Coronavirus: scientists say more genomic surveillance is needed to detect new variants sooner
The world could be slow to detect new coronavirus variants given that just 2 per cent of global Covid-19 cases have been sequenced. That is according to an analysis by researchers in China and Britain, who called for more effective and coordinated global virus surveillance.
In their study, published in the journal Nature on Wednesday, the team said "limited genomic surveillance [of the coronavirus] in many low-income countries may cause delays in identifying variants". They said identifying strains was key to pandemic control and sheds light on their transmissibility, infectivity and disease severity.
"The virus has entered a new evolutionary phase characterised by the frequent emergence and spread of variants that affect immune escape and reduce the efficacy of vaccines," the researchers said.
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"It is likely that there are additional new variants that have not yet been detected, given the limited genomic surveillance in a number of regions," they said, though they noted the coronavirus had prompted by far the largest project undertaken to sequence pathogen genomes.
The researchers said Britain and the United States had generated around half of the 2.8 million complete genomes as of August, while countries that have seen major outbreaks, such as India and Brazil, had sequenced a much smaller number of cases.
They called for more infrastructure and training for effective genomic surveillance of the coronavirus and other emerging viruses, rapid information exchange and closer international cooperation to contain the current and future pandemics.
The paper was written by researchers with the Shandong First Medical University in China, the University of Southampton in Britain, and George Gao Fu, director of the Chinese Centre for Disease Control and Prevention.
It was published as scientists around the world race to find out more about Omicron, the latest coronavirus variant of concern that has now been reported in 57 countries, according to the World Health Organization. There are still questions over how easily the highly mutated strain spreads, how well vaccines work against it, and the severity of symptoms it causes.
South African researchers on Tuesday suggested the variant was significantly better at evading virus-fighting antibodies produced by the Pfizer/BioNTech vaccine than previous strains, in findings made public ahead of peer review. However, evasion was not complete and boosters could help increase protection, the findings indicated.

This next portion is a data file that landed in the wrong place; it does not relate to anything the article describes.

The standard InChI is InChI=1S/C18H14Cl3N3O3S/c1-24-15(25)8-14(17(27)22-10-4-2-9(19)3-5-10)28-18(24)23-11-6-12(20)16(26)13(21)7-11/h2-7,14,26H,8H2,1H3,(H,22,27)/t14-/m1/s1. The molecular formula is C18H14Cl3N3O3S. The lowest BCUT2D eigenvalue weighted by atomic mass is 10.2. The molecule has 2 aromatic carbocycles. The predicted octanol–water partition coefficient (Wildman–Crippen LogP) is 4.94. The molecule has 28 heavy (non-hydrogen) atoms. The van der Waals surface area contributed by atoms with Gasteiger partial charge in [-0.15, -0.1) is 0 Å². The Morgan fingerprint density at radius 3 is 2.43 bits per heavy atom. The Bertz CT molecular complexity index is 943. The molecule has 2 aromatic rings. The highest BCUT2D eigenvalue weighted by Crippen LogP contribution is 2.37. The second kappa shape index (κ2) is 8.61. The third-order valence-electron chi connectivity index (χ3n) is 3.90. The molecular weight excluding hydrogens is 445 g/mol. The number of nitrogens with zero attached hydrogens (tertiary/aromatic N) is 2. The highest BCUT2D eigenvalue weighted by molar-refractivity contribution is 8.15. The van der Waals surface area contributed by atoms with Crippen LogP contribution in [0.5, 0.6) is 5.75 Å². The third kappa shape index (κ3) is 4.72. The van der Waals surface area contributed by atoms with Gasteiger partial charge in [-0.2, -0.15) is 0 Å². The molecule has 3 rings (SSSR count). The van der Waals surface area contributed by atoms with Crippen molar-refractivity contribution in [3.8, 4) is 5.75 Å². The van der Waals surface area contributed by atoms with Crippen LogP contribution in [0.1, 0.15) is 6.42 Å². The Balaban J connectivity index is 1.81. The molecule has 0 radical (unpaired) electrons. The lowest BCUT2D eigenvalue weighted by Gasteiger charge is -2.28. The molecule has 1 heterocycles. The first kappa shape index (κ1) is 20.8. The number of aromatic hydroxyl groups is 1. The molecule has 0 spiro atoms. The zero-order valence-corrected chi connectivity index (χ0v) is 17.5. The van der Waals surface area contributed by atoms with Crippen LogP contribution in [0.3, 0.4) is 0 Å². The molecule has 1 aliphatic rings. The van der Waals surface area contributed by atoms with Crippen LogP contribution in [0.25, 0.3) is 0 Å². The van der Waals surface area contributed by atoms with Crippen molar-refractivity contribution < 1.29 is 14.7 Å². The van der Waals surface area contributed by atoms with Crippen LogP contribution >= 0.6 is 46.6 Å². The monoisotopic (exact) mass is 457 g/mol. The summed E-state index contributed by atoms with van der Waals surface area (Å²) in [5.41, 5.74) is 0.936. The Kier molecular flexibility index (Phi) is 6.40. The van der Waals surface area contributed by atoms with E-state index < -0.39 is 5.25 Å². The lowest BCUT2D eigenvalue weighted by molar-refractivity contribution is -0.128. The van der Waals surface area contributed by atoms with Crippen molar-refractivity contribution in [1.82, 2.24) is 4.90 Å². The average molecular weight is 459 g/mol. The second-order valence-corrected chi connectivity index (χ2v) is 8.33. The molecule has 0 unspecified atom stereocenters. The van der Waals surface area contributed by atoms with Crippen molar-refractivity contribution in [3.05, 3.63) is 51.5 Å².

WHO emergencies director Michael Ryan on Tuesday said while it was likely more transmissible than previous variants, Omicron was "highly unlikely" to completely evade vaccine protections.
"The preliminary data doesn't indicate that this is more severe. In fact, if anything, the direction is towards less severity," Ryan told Agence France-Presse, though he said more research was needed.
On Monday, WHO director general Tedros Adhanom Ghebreyesus warned that vaccines alone would not be enough to end the pandemic. "The emergence of Omicron highlights the need to scale up equitable access to testing and sequencing, as well as to oxygen and new antivirals," he said.
In the Nature paper, the scientists said genomic surveillance would be more informative if coupled with a risk assessment system "that integrates pathogen surveillance, immune escape data and near real-time human mobility metrics".
They also said variants of concern had raised the possibility that the virus could become a recurrent seasonal infection and had led vaccine manufacturers to explore redesigns of their jabs to boost protection.
The team also weighed in on the origins of the coronavirus. "Many researchers in the global scientific community have reached the consensus that Sars-CoV-2 is unlikely to have escaped a laboratory and there is no scientific evidence that Sars-CoV-2 has been genetically manipulated," the paper said.
"However, the exact spillover event and emergence process of Sars-CoV-2 is still unclear, and more information from the earliest stage of the epidemic is clearly important to understand how Sars-CoV-2 came into contact with people."
This article originally appeared in the South China Morning Post (SCMP), the most authoritative voice reporting on China and Asia for more than a century. For more SCMP stories, please explore the SCMP app or visit the SCMP's Facebook and Twitter pages. Copyright © 2021 South China Morning Post Publishers Ltd. All rights reserved.
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